Therefore, following the example of Professor Leo Strauss, I have been striving to uncover the whole package, the whole philosophical system (including the parts that are so politically incorrect that if known and understood Professor Peterson would be fired from his tenured university teaching position), that is causing Professor Peterson to skyrocket in popularity. I believe that many of Professor Peterson’s fans are getting, consciously or unconsciously, the “in between the lines” messages that Professor Peterson is sending out to the world.
But I could be wrong about all this. That’s why I hope some really qualified people will soon produce a Ph.D dissertation-type review and assessment of the religious and political teachings that Professor Peterson is advocating for people to adopt.
I had gotten the impression that the Christian author of this blog was, like me, disturbed by the implications of Professor Peterson’s statement in one video that “weak people do not survive in this world.” I believe that there are a number of other statements in the teachings of Professor Peterson, including some that might be classified as “Freudian slips,” that reveal or suggest some commitments and values that are profoundly unChristian. This is what has led me to take such a contrarian point of view regarding Professor Peterson, while 99.99% of the things currently being written about him by conservatives and Christians are laudatory. This blog, though, has taken a more measured, critical, and concerned tone, from which I have learned a lot.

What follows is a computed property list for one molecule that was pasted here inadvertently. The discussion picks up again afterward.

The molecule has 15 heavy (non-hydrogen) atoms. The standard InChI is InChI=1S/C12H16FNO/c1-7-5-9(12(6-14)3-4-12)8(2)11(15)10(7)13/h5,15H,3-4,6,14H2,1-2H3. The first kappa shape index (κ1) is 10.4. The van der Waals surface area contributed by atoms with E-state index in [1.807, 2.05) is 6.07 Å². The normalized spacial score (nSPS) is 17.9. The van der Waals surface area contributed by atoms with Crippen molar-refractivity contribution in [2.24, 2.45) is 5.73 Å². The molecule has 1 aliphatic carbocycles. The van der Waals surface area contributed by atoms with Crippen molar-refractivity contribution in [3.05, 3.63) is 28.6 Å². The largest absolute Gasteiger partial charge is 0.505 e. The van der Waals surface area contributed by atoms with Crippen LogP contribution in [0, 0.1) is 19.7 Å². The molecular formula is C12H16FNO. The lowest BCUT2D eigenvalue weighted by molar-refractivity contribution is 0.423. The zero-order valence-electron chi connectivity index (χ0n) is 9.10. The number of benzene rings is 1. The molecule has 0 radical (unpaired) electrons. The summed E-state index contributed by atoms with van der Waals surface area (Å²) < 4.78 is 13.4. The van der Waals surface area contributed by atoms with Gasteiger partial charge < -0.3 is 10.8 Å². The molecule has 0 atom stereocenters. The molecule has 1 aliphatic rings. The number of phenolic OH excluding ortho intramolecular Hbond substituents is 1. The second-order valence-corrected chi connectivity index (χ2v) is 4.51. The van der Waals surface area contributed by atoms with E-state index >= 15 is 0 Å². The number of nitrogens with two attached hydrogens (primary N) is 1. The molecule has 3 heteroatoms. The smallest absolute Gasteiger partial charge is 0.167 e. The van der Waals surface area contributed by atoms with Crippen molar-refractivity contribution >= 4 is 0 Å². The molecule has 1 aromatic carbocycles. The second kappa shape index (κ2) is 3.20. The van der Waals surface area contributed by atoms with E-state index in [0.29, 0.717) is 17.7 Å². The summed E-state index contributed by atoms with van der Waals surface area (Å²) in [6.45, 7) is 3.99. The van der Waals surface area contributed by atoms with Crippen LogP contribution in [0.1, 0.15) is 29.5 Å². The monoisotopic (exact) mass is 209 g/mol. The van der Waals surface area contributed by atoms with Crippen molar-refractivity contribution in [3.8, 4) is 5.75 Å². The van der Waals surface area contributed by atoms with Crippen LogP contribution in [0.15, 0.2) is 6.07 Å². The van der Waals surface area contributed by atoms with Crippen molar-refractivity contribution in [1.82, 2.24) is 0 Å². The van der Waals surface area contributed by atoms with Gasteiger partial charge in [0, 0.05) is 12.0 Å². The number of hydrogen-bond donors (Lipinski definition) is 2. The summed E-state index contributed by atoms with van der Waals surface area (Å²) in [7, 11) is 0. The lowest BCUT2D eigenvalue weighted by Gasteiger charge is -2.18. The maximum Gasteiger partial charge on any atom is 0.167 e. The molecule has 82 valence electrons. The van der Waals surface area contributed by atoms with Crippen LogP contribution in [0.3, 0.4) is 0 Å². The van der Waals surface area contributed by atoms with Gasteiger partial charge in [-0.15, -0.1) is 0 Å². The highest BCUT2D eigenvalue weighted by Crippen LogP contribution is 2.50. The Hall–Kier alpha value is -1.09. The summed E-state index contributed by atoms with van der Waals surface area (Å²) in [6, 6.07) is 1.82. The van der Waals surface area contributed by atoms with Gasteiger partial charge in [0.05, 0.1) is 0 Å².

One Christian blogger wrote a post titled “Jordan Peterson: A 21st Century Prophet.”
I believe that Christians and other conservatives are falling in love with, and becoming addicted to, the videos of Jordan Peterson, because they contain, in a somewhat sub rosa manner, messages that are truly anti-Christian, anti-solidarity, and anti-human dignity. Because of his sky-high IQ, immense erudition, and profound loquaciousness and charisma, Professor Peterson is, I hypothesize, uniquely qualified to successfully communicate in a double-speak sort of way.
By the way, I don’t mean that Professor Peterson is not sincere. Professor Peterson is sincere, profoundly sincere. He is truly, truly is dedicated to saving Western Civilization (as he conceives of that), and he is truly dedicated to helping people (especially males) live a more productive, successful, rewarding, dominant life. I just hypothesize Professor Peterson believes that in accomplishing these goals, he cannot immediately make all of his views known in a plain and unambiguous manner.